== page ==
As we walk around, it’s obvious that Clemens feels at home – both at the school itself and with the students and colleagues who surround him. Here, there are fantastic spaces for many different purposes, including a small film studio and a large room with skylights where shows, studio workshops and other activities that require good light can be held. When the time comes to take photographs, he is determined that there should be no reels of thread, fabrics, patterns or sewing machines. No traditional fashion design images. And that’s final!
In Clemens’ experience, there has been – and still is – a great deal of freedom when working at the school, and on the whole the changes have not met with resistance.
“I also like the fact that we’ve been able to maintain a high pace. I believe that Swedish students have a fascinating starting point when working with fashion, a sound critical attitude which means they can create interesting things that do not only have a commercial, applied focus.”
The school has been authorised to hold examinations for third-cycle education for a few years now.
“I work with third-cycle education a lot, and I’ve chosen to focus particularly on basic research. One objective is to identify new methods and ways of working within art and design, and to demonstrate theoretical principles both materially and visually. For example, in our practice-based design research, doctoral student Rickard Lindqvist has presented a new theory about the body and has devised a method which is verified by a series of examples. It’ll be a new way of making clothing, and it’s a challenge that I like!”
Alongside making changes at the school, Clemens has also written a number of books, including about methods for releasing creativity. This involves ingenious and unusual methods such as draping fabric on a mannequin while blindfolded and not being satisfied until the form feels good to the hands, or wearing mittens so that larger gestures are made. His methods have been inspired by sources including the writers Sartre, Kafka and Dostoyevsky, and the musician David Bowie.
How do you go about identifying the unusual?
“It’s a matter of finding new materials and not only reading what everyone else is reading or doing what everyone else is doing. I hunt high and low, and I’m interested in going quite a long way back, to Aristotle for example. There, I feel I can find a more sober way of seeing things than via a French systems thinker, for instance. But there are many sources of inspiration within different trades and from different periods of time. I search among certain publishers, and I have fantastic colleagues who let me know when they’ve read or seen something particularly good.”
And so to a question that probably occurs to many of the people you meet. As a professor of fashion design, do you look at and judge people according to how fashionably dressed they are?
“Fashion is unimportant. But clothes are important. They’re one of the first things we and our bodies interact with. I can go round looking at how people dress, how they combine clothing and the details of their clothing, but I don’t really judge people according to what they wear. But if in my opinion they can’t manage to bring things together as a whole, then I might question how they can generally draw a conclusion in other respects. Building and seeing the bigger picture is part of the art of drawing a conclusion.”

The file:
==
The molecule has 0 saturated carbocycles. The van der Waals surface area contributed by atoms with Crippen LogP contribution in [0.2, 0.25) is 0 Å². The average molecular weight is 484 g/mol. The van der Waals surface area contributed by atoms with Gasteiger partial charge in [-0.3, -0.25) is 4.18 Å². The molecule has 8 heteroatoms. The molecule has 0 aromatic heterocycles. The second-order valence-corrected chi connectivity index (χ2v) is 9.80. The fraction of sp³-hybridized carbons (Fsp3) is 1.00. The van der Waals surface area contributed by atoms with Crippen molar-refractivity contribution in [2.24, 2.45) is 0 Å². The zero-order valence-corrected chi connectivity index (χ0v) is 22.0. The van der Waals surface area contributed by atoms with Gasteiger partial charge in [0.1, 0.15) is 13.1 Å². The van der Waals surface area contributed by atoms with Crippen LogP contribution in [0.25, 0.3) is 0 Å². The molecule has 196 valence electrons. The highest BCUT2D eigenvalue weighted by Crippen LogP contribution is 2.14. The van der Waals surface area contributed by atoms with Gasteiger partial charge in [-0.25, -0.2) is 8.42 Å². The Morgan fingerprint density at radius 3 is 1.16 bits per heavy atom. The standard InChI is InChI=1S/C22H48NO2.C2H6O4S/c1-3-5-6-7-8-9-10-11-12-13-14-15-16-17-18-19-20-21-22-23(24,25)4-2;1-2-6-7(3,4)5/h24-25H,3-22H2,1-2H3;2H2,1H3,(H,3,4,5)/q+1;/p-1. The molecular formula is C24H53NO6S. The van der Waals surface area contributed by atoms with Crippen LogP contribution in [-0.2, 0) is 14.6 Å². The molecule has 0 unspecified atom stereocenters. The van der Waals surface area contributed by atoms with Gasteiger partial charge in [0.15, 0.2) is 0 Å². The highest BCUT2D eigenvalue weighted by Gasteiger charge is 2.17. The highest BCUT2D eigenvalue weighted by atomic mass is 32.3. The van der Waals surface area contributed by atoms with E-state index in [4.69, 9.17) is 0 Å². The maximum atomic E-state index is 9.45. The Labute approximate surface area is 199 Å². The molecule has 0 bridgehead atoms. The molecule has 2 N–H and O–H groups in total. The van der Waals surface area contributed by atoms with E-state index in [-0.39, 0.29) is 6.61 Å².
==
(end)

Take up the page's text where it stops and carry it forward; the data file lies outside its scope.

Important people in my career
1999 – Dame Vivienne Westwood, fashion designer and businesswoman, London.
“She laid the foundation for a generally non-symbolic perspective of the body, art and design.”
2000 – Pierre Guillet de Monthoux, professor at the Stockholm School of Economics/Copenhagen Business School.
“He introduced me to a philosophical perspective, beyond the traditional social scientific perspective, in organisational theory (methodology) in relation to art and design.”
2001 – Robert Wilson, experimental theatre director, performance artist and visual artist, New York.
“As one of the world’s leading avant-garde theatrical artists, he has had a strong impact on my aesthetic perspective of the methodology and organisation of both things and people.”
2002 – Andrey Bartenev, performance artist and sculptor, Moscow.
“Meeting and working with Andrey opened up new horizons for the body and clothing, and I am still reminded of this on a daily basis.”
2003 – Francine Pairon, founder of La Cambre Mode and Creative Director of l’Ecole de Création de l’IFM, Paris.
“As the founder of one of the first ‘real’ schools of art within fashion design, Francine has been an important mentor to me.”
2004 – Lars Hallnäs, Professor of Interaction Design, the Swedish School of Textiles, University of Borås.
“A colleague who introduced interaction design and logic to my way of working. He also reminds me constantly to look at the philosophical basis for things.”
2006 – Yoko Takagi, professor and curator, Living Environment Studies, Bunka Gakuen University, Tokyo.
“Few individuals can capture and express things in research and exhibition as precisely as Yoko has, and she therefore complements my sometimes careless and coarse attitude towards things.”
2008 – Linda Loppa, Head of Fashion at the Royal Academy of Fine Arts in Antwerp, founder of the Flanders Fashion Institute and ModeNatie, and Director of Polimoda in Florence.
“One of the most – or perhaps the most – widely acclaimed people in the development of fashion design since the mid-1990s. Her friendship, her support and her acknowledgement of my work have inspired me to continue working hard to develop the subject area further.”
Text: Lena M Fredriksson
Photography: Lars Ardarve